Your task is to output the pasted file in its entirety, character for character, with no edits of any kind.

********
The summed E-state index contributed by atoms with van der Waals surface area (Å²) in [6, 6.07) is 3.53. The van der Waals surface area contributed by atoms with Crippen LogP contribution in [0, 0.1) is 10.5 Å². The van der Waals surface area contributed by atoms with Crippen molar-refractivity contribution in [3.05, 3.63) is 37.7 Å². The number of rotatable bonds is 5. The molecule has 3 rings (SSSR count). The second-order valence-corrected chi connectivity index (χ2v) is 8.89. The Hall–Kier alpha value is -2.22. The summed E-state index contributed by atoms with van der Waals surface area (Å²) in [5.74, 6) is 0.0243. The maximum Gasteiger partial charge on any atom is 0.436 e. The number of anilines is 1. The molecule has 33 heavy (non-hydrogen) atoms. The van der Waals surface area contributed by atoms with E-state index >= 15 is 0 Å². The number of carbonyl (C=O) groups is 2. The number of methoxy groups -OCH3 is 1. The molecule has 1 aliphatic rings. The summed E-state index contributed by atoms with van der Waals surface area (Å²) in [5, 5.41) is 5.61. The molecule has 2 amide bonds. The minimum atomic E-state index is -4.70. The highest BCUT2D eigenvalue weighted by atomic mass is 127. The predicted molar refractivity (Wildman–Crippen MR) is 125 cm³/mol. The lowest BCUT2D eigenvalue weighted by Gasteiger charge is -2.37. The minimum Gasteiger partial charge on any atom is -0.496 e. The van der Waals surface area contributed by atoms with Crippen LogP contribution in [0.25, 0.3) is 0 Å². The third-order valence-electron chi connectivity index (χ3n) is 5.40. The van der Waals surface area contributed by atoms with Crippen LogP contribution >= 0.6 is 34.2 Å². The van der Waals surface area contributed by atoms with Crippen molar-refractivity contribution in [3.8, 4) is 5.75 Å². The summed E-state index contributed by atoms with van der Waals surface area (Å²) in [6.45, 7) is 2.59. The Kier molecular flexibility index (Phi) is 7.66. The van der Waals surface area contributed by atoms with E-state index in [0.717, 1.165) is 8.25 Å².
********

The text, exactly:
The summed E-state index contributed by atoms with van der Waals surface area (Å²) in [6, 6.07) is 3.53. The van der Waals surface area contributed by atoms with Crippen LogP contribution in [0, 0.1) is 10.5 Å². The van der Waals surface area contributed by atoms with Crippen molar-refractivity contribution in [3.05, 3.63) is 37.7 Å². The number of rotatable bonds is 5. The molecule has 3 rings (SSSR count). The second-order valence-corrected chi connectivity index (χ2v) is 8.89. The Hall–Kier alpha value is -2.22. The summed E-state index contributed by atoms with van der Waals surface area (Å²) in [5.74, 6) is 0.0243. The maximum Gasteiger partial charge on any atom is 0.436 e. The number of anilines is 1. The molecule has 33 heavy (non-hydrogen) atoms. The van der Waals surface area contributed by atoms with E-state index >= 15 is 0 Å². The number of carbonyl (C=O) groups is 2. The number of methoxy groups -OCH3 is 1. The molecule has 1 aliphatic rings. The summed E-state index contributed by atoms with van der Waals surface area (Å²) in [5, 5.41) is 5.61. The molecule has 2 amide bonds. The minimum atomic E-state index is -4.70. The highest BCUT2D eigenvalue weighted by atomic mass is 127. The predicted molar refractivity (Wildman–Crippen MR) is 125 cm³/mol. The lowest BCUT2D eigenvalue weighted by Gasteiger charge is -2.37. The minimum Gasteiger partial charge on any atom is -0.496 e. The van der Waals surface area contributed by atoms with Crippen LogP contribution in [0.25, 0.3) is 0 Å². The third-order valence-electron chi connectivity index (χ3n) is 5.40. The van der Waals surface area contributed by atoms with Crippen LogP contribution >= 0.6 is 34.2 Å². The van der Waals surface area contributed by atoms with Crippen molar-refractivity contribution in [3.8, 4) is 5.75 Å². The summed E-state index contributed by atoms with van der Waals surface area (Å²) in [6.45, 7) is 2.59. The Kier molecular flexibility index (Phi) is 7.66. The van der Waals surface area contributed by atoms with E-state index in [0.717, 1.165) is 8.25 Å².